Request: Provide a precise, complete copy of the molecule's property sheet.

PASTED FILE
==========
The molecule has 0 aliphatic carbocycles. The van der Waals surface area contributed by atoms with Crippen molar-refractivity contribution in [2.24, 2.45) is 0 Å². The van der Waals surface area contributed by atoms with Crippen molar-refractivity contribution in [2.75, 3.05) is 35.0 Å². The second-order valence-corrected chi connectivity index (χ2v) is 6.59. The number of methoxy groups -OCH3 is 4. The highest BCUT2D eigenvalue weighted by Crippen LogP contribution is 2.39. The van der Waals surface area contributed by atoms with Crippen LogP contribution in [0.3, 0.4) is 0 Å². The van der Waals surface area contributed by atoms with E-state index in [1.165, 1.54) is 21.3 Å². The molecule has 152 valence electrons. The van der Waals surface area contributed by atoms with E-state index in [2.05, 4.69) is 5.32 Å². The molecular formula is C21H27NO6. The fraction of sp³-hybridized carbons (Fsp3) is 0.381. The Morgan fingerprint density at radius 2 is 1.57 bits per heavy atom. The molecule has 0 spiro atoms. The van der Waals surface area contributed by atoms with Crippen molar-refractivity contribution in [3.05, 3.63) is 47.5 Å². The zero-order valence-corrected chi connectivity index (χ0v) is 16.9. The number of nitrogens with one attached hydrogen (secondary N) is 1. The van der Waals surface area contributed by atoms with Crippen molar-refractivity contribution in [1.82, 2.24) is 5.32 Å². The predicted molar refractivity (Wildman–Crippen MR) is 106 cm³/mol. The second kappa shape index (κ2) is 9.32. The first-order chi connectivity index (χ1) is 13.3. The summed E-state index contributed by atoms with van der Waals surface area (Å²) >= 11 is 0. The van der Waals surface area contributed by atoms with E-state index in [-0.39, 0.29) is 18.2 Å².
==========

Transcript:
The molecule has 0 aliphatic carbocycles. The van der Waals surface area contributed by atoms with Crippen molar-refractivity contribution in [2.24, 2.45) is 0 Å². The van der Waals surface area contributed by atoms with Crippen molar-refractivity contribution in [2.75, 3.05) is 35.0 Å². The second-order valence-corrected chi connectivity index (χ2v) is 6.59. The number of methoxy groups -OCH3 is 4. The highest BCUT2D eigenvalue weighted by Crippen LogP contribution is 2.39. The van der Waals surface area contributed by atoms with Crippen LogP contribution in [0.3, 0.4) is 0 Å². The van der Waals surface area contributed by atoms with E-state index in [1.165, 1.54) is 21.3 Å². The molecule has 152 valence electrons. The van der Waals surface area contributed by atoms with E-state index in [2.05, 4.69) is 5.32 Å². The molecular formula is C21H27NO6. The fraction of sp³-hybridized carbons (Fsp3) is 0.381. The Morgan fingerprint density at radius 2 is 1.57 bits per heavy atom. The molecule has 0 spiro atoms. The van der Waals surface area contributed by atoms with Crippen molar-refractivity contribution in [3.05, 3.63) is 47.5 Å². The zero-order valence-corrected chi connectivity index (χ0v) is 16.9. The number of nitrogens with one attached hydrogen (secondary N) is 1. The van der Waals surface area contributed by atoms with Crippen molar-refractivity contribution in [1.82, 2.24) is 5.32 Å². The predicted molar refractivity (Wildman–Crippen MR) is 106 cm³/mol. The second kappa shape index (κ2) is 9.32. The first-order chi connectivity index (χ1) is 13.3. The summed E-state index contributed by atoms with van der Waals surface area (Å²) >= 11 is 0. The van der Waals surface area contributed by atoms with E-state index in [-0.39, 0.29) is 18.2 Å².